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S01E41: Eternal Dyson
Freaks of Hazard: SirVo @ 9.99
The salute does bear some resemblance to the three-finger sign of the Boy Scouts, that sign is used solely in greeting with a specific in-group meaning:
Honour God and the King
Obey the Scout Law
Initially, as the First Amendment Center also reported, when the focus was on the first book in the trilogy, The Hunger Games itself, complaints fell into three categories: that the trilogy was sexually explicit; that it was too violent; and that it was inappropriate for the age group reading it.
Another complaint about the Hunger Games trilogy—the “occult/satanic” claim—seems to have to do with the lack of religion in the trilogy. Indeed, what happens in the arena could be seen as a kind of human sacrifice—although the goal is to keep the districts from rebelling, rather than to placate some evil demon.
Here, too, however, context is key. The country in which all the characters live, Panem, is described as part of what once, long ago, used to be North America. At some time between then and the trilogy’s time, all religion was lost. So yes, Panem is faithless. But no one would describe Panem as anything but a nightmare society, so the books hardly endorse being faithless.
Ultimately, the core complaint about the Hunger Games trilogy may be the one that is based on its pervasive violence. But as with the trilogy’s mentions of sexuality, context is key. While the trilogy begins with a game, it ends with a war, and in war, there is violence. Indeed, author Suzanne Collins has stressed this aspect of the books—that they culminate in war—in her comments in response to complaints about the books’ violence level. But, importantly, the trilogy does not endorse violence for violence’s sake. The message is entirely to the contrary.
In Panem, the concepts of democracy and freedom have disappeared from America to be replaced by a high-tech dictatorship based on surveillance, monitoring, mass-media indoctrination, police oppression and a radical division of social classes. The vast majority of the citizens of Panem live in third-world country conditions and are constantly subjected poverty, famine and sickness. These difficult living conditions are apparently the result of a devastating event that engendered the complete economic collapse of North America. In District 12, home of the hero Katniss Everdeen, the locals live in conditions similar to the pre-industrial era where families of coal miners lived makeshift in shacks and eat rodents as meals.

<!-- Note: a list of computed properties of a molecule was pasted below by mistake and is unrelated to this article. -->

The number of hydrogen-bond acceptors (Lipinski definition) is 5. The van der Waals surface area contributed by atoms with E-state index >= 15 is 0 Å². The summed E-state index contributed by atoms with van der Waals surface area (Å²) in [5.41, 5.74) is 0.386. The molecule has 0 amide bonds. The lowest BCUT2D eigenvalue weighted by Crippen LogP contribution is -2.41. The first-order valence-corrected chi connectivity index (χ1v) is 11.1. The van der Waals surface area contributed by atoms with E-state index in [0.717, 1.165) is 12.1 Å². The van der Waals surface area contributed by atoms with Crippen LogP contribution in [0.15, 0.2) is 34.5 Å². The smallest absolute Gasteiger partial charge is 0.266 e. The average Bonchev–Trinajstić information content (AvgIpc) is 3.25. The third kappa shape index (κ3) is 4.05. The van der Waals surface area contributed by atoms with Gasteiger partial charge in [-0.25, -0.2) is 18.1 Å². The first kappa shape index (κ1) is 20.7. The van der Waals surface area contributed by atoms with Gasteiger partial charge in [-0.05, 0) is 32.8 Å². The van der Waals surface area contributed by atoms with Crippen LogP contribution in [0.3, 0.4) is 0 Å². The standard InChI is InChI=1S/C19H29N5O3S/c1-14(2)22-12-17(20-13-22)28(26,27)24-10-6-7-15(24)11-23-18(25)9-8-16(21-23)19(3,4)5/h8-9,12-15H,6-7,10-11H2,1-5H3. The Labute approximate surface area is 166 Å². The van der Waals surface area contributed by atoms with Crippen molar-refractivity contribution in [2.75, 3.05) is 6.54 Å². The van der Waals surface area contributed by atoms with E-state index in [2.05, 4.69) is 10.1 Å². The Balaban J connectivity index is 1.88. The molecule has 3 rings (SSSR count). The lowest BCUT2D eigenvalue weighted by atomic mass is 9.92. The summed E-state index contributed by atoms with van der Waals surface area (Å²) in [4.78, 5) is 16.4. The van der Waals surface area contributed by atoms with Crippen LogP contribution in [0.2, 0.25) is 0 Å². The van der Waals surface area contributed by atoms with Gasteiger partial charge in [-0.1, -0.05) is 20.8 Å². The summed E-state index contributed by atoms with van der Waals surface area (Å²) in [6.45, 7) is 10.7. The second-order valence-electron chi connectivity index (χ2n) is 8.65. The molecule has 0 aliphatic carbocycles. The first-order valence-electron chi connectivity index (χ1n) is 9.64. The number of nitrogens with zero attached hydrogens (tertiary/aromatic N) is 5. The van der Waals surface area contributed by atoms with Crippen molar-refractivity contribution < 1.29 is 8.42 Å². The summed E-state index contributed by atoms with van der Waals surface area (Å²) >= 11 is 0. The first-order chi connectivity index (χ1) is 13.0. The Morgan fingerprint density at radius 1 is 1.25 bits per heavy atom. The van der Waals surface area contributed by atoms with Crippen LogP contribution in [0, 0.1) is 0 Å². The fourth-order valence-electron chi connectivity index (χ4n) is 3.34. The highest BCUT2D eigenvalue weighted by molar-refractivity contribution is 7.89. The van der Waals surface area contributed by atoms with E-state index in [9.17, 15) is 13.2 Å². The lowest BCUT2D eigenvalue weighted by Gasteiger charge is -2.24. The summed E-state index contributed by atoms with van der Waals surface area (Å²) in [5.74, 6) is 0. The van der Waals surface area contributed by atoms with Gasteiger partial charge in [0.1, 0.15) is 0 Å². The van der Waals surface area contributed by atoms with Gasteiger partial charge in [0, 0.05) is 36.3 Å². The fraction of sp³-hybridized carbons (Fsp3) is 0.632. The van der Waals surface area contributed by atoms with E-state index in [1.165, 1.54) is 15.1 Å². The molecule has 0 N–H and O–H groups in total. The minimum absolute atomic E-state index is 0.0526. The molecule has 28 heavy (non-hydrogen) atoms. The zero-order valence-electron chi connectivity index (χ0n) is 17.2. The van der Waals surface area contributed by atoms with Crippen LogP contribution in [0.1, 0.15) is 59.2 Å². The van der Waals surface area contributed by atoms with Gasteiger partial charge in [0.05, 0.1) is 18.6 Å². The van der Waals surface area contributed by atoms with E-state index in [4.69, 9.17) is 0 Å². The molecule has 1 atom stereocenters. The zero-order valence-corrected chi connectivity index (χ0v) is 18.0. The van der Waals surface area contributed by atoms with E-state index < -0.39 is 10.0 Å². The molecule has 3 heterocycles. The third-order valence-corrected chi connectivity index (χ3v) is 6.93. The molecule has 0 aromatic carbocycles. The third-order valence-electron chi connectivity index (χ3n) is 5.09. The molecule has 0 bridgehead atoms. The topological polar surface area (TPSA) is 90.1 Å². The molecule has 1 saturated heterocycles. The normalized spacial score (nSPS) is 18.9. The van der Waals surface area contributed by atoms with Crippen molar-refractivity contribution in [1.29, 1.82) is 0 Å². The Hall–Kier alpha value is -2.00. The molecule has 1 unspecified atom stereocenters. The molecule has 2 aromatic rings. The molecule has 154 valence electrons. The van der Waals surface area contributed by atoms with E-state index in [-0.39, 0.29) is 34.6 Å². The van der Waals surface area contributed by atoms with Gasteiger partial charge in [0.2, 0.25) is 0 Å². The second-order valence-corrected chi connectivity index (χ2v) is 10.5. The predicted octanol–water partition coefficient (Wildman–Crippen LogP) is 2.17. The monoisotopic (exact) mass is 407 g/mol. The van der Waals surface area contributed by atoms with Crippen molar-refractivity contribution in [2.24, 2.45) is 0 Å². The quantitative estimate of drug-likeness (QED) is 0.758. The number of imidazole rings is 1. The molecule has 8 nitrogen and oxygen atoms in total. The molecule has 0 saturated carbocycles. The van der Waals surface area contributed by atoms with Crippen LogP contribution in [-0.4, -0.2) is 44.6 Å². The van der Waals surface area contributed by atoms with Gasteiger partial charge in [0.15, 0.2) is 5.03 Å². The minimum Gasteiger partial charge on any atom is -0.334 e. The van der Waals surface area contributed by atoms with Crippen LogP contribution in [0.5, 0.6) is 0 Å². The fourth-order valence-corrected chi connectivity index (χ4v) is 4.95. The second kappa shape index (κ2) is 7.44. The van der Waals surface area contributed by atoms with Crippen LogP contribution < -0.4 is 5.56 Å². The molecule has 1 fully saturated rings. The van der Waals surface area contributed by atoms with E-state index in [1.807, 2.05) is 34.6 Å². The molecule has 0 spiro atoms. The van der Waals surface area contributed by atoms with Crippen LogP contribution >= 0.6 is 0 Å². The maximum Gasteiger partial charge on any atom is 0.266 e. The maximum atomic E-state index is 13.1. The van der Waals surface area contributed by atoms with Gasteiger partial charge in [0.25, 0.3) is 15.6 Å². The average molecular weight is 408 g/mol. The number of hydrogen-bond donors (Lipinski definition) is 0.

While the masses look as if they are living in the 1800s, they are nevertheless subjugated to the high-tech rule of the Capitol, which uses technology to monitor, control and indoctrinate the masses. Surveillance cameras, RFID chips and 3D holograms are abundantly used by the government to manipulate the will of a weak and uneducated population (although there are signs of solidarity and rebelliousness among the peasants). To preserve the fragile social order, the Capitol relies on a massive police force that is always ready repress any kind of uprising. The workers are often rounded up in civilian camps where they are shown state-sponsored propaganda videos. Panem is therefore a high-tech police state ruled by a powerful elite that seeks to keep the masses in poverty and subjugation. As we’ve seen in previous articles on this site, all of these concepts are also thoroughly represented in other forms of media as there appears to be a conscious effort to normalize the ideas of a high-tech police state as the only normal evolution of the current political system.
The government’s reliance on high-tech surveillance and mass media to keep the population in check is something we are already seeing and, if we keep going in that direction, the world of The Hunger Games will soon become reality. There is another concept important to the occult elite that is at the heart of The Hunger Games, however: Blood sacrifices to strike fear and gain power.
The rules of the Games reflect the elite’s contempt and total lack of respect for the masses. The name of the Games itself is a reminder of the state of perpetual starvation the lower class is purposely kept in by the rulers in order to better control it.